How To Sleep Better
Are you getting enough sleep? Are you getting the right kind? And if not, what can be done about it?
Anyone who has lain in bed listening to the foxes and burglars going about their nocturnal activities, all the while urging sleep to descend, will know all about the power of insomnia. This silent foe can leave you with a muddled mind and deep dark circles under your eyes. It can kill your sex drive and spike your hunger, and if left long enough, it can even kill you. For some, the bedroom is a battleground, as the routine rigmarole of attempting to dupe your mind into switching off becomes an Everest of a challenge.
Almost as frustrating as the failure to fall asleep itself can be the well-meaning advice of others when you reveal your predicament, especially if they recommend dubious herbal tonics to solve your sleep issues. Sleep problems can vary hugely from person to person, so there’s no single remedy that will work for everyone.
However, there are some well-established methods of luring the Sandman to your door that are worth trying if you are having trouble in the bedroom. Not that kind of trouble, although one piece of advice does involve sex. That’s a promise. So read on for the finest in advice to combat sleep issues, and at least one mention of sex.
Don’t Watch The Clock
The idea of getting eight hours of rest has been drilled into us, but focusing so closely on hitting an exact number with something as capricious as sleep can be counterproductive.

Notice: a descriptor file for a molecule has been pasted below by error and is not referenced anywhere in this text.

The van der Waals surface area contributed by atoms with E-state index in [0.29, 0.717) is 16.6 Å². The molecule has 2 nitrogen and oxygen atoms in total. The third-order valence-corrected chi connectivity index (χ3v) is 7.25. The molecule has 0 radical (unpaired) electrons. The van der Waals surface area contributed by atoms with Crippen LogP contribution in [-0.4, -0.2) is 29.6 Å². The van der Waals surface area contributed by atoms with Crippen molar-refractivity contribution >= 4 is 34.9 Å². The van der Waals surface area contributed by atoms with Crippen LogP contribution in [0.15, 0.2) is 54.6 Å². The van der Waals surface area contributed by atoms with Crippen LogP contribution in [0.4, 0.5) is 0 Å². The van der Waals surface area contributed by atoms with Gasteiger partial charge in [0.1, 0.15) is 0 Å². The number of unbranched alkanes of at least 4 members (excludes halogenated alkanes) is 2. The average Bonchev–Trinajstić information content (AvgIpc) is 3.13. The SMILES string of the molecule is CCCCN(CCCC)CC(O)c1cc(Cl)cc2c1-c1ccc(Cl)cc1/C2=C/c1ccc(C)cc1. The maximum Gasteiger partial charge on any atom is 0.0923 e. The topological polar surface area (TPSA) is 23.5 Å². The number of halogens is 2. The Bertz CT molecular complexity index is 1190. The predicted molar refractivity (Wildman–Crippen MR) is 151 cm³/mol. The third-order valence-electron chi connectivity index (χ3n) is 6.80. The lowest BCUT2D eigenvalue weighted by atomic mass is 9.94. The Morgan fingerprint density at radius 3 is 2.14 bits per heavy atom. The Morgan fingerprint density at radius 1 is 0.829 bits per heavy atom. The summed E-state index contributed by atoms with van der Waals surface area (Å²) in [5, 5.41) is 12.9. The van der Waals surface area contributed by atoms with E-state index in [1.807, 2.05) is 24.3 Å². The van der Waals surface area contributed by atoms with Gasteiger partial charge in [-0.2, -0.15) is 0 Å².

“Putting a number on how many hours of sleep we should be getting can exacerbate anxiety about not being able to get enough,” says Dr Petra Simic, clinical director of Bupa Health Clinics.
“If you are someone who struggles to nod off, or you find yourself waking up during the night, don’t be tempted to check the time. This immediately causes your brain to calculate how many hours of sleep you’ve clocked and stimulates it with light, making it less likely that you’ll fall asleep again quickly.”
Prep For Bed Before Winding Down
“In the evening we naturally start to relax and feel sleepy, whether it’s in front of the TV or elsewhere,” says Simic. “When we realise it’s time for bed we rush to prepare. Then adrenaline stimulates our bodies and makes it harder to drop off.”
“I’d encourage people to do all the necessary preparation to go to bed before they sit down to relax. Get your pyjamas on and brush your teeth before chilling out. Once you feel sleepy, just take yourself straight to bed.”
Keep Your Sleep Time Regular
One well recognized thing you need to do to improve your sleep is set a regular time for going to sleep and waking up. Clearly, life will often get in the way of this good intention – especially at weekends, or when an especially bingeworthy show is added to Netflix – but if you have a time you do stick to as much as possible, your internal body clock will adjust and sleep should come more easily.
Form A Relaxing Routine